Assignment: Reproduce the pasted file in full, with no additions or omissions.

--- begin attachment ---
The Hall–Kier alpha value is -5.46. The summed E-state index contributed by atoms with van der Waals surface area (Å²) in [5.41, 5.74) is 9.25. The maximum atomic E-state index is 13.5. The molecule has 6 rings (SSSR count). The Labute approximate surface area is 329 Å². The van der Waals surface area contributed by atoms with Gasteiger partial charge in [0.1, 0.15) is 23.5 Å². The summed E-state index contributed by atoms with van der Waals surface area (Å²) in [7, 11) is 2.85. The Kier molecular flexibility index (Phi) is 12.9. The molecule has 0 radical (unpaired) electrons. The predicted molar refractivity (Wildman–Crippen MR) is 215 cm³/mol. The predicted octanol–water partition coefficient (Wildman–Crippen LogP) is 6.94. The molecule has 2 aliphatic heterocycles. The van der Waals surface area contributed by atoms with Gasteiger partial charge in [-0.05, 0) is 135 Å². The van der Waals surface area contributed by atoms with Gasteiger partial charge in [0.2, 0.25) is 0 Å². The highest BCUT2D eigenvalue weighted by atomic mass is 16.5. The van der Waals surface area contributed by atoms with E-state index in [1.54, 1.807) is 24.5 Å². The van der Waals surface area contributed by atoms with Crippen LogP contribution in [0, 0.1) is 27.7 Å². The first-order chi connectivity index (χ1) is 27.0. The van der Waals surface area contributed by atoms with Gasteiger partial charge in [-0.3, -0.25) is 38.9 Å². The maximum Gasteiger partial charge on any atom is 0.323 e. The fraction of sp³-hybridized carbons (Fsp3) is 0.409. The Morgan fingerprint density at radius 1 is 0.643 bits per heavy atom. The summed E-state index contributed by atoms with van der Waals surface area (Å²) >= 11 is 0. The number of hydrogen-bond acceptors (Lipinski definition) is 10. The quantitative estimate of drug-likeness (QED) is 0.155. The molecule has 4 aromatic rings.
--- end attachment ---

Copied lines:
The Hall–Kier alpha value is -5.46. The summed E-state index contributed by atoms with van der Waals surface area (Å²) in [5.41, 5.74) is 9.25. The maximum atomic E-state index is 13.5. The molecule has 6 rings (SSSR count). The Labute approximate surface area is 329 Å². The van der Waals surface area contributed by atoms with Gasteiger partial charge in [0.1, 0.15) is 23.5 Å². The summed E-state index contributed by atoms with van der Waals surface area (Å²) in [7, 11) is 2.85. The Kier molecular flexibility index (Phi) is 12.9. The molecule has 0 radical (unpaired) electrons. The predicted molar refractivity (Wildman–Crippen MR) is 215 cm³/mol. The predicted octanol–water partition coefficient (Wildman–Crippen LogP) is 6.94. The molecule has 2 aliphatic heterocycles. The van der Waals surface area contributed by atoms with Gasteiger partial charge in [-0.05, 0) is 135 Å². The van der Waals surface area contributed by atoms with Gasteiger partial charge in [0.2, 0.25) is 0 Å². The highest BCUT2D eigenvalue weighted by atomic mass is 16.5. The van der Waals surface area contributed by atoms with E-state index in [1.54, 1.807) is 24.5 Å². The van der Waals surface area contributed by atoms with Crippen LogP contribution in [0, 0.1) is 27.7 Å². The first-order chi connectivity index (χ1) is 27.0. The van der Waals surface area contributed by atoms with Gasteiger partial charge in [-0.3, -0.25) is 38.9 Å². The maximum Gasteiger partial charge on any atom is 0.323 e. The fraction of sp³-hybridized carbons (Fsp3) is 0.409. The Morgan fingerprint density at radius 1 is 0.643 bits per heavy atom. The summed E-state index contributed by atoms with van der Waals surface area (Å²) >= 11 is 0. The number of hydrogen-bond acceptors (Lipinski definition) is 10. The quantitative estimate of drug-likeness (QED) is 0.155. The molecule has 4 aromatic rings.